Monday Oct 01 2012
Grace Foundation in El Dorado Hills could permanently close doorsBy: Penne Usher, Telegraph Correspondent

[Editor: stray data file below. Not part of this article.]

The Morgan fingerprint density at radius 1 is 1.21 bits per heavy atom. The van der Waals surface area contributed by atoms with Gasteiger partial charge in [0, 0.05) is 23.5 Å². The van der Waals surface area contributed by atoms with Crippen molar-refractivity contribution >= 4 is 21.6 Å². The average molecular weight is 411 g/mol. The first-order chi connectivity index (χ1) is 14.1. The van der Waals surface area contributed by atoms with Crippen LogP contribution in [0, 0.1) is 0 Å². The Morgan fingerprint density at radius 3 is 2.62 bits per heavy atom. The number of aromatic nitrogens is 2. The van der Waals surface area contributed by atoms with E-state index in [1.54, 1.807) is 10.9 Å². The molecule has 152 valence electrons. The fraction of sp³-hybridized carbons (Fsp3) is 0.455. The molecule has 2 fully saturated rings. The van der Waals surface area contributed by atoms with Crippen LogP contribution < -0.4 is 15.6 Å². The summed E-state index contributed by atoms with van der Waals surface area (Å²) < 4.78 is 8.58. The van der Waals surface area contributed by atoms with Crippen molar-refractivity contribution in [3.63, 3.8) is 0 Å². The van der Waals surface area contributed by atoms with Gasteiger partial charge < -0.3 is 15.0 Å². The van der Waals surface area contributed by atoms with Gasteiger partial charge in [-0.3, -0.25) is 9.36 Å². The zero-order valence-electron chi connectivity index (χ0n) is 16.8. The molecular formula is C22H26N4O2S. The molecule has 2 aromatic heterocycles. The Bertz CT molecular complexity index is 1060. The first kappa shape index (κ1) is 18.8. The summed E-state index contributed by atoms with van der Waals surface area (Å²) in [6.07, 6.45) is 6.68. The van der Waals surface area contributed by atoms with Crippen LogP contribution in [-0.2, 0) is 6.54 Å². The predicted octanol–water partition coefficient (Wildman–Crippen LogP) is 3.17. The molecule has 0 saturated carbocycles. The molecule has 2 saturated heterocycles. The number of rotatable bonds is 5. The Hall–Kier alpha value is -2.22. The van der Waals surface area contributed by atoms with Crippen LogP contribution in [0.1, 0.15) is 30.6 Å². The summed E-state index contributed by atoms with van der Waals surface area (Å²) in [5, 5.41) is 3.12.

EL DORADO HILLS CA - Without the help of the community or a settlement with the banks, The Grace Foundation of Northern California may have to close permanently. Grace, an equine rescue facility, has come under financial strain following the rescue of dozens of horses from a Susanville ranch, according to the facility’s representatives. Grace founder and CEO Beth DeCaprio called the situation a “nightmare” and accuses "attorney Tim Ryan, Wells Fargo Bank, Bank of America, Dwight Bennett and the receiver” of “fraud” and “malpractice.” A question of responsibility is at the core of a lawsuit filed by Grace in the case of more than 50 neglected horses rescued by the foundation last year and the rising medical bills and basic cost to keep them fed. The El Dorado Hills based non-profit has taken the fight to court, claiming they were deceived by Wells Fargo and Bank of America when the foundation was entrusted with the care of the horses. She alleges the banks that foreclosed on the Whispering Pines Ranch in Susanville owned by Dwight Bennett are not providing money to help care for the neglected animals. DeCaprio would like to see the banks, who she says are responsible for the foundation’s financial problems, step up and fulfill their end of the bargain. “To date, Grace has incurred over $900,000 in debt and damages relating to the care of the Susanville horses and the number continues to increase each month. These ongoing costs have put Grace on the brink of bankruptcy and we can no longer continue,” DeCaprio said The ranch closed — at least temporarily — on Oct. 1. The cost of caring for the horses and their medical costs is more than $50,000 per month, according to the foundation. Banking officials deny the allegations, saying they are not obligated to help fund the care and feeding of the animals and are not the rightful owners of the horses. “Ms. DeCaprio’s claims against Wells Fargo are completely without merit,” said Julie Campbell, assistant vice president of Corporate Communications for Northern and Central California Region’s Wells Fargo Bank in a previous interview with the Telegraph. “Wells Fargo has never owned the Whispering Pines property or the horses that formerly resided there, nor were we involved in the horses being transferred to the Grace Foundation.” Bennett was arrested Oct. 25 and charged with 70 counts of animal cruelty and is currently awaiting trial. He denies all allegations. He is not in custody. According to DeCaprio, the banks illegally gave the horses to Grace and therefore does not have legal ownership of any of the horses. Without legally owning the horses, Grace cannot adopt them out and must burden the cost for their care, according to DeCaprio. To save the ranch, DeCaprio launched a Facebook and email campaign in late September. “Please help me to relay a positive message to the community. We must remain focused on how important Grace is to the 250 animals that live at Grace and the 6,000 children that benefit from programs each year. Strength comes when we remain united,” she wrote in an email to volunteers. All programs at the ranch are currently suspended. DeCaprio hopes to be able to reopen in about two weeks. DeCaprio urges people to contact the courts, banks and government officials to achieve resolution. For information on how you can help, visit http://thegracefoundationofnorcal.org.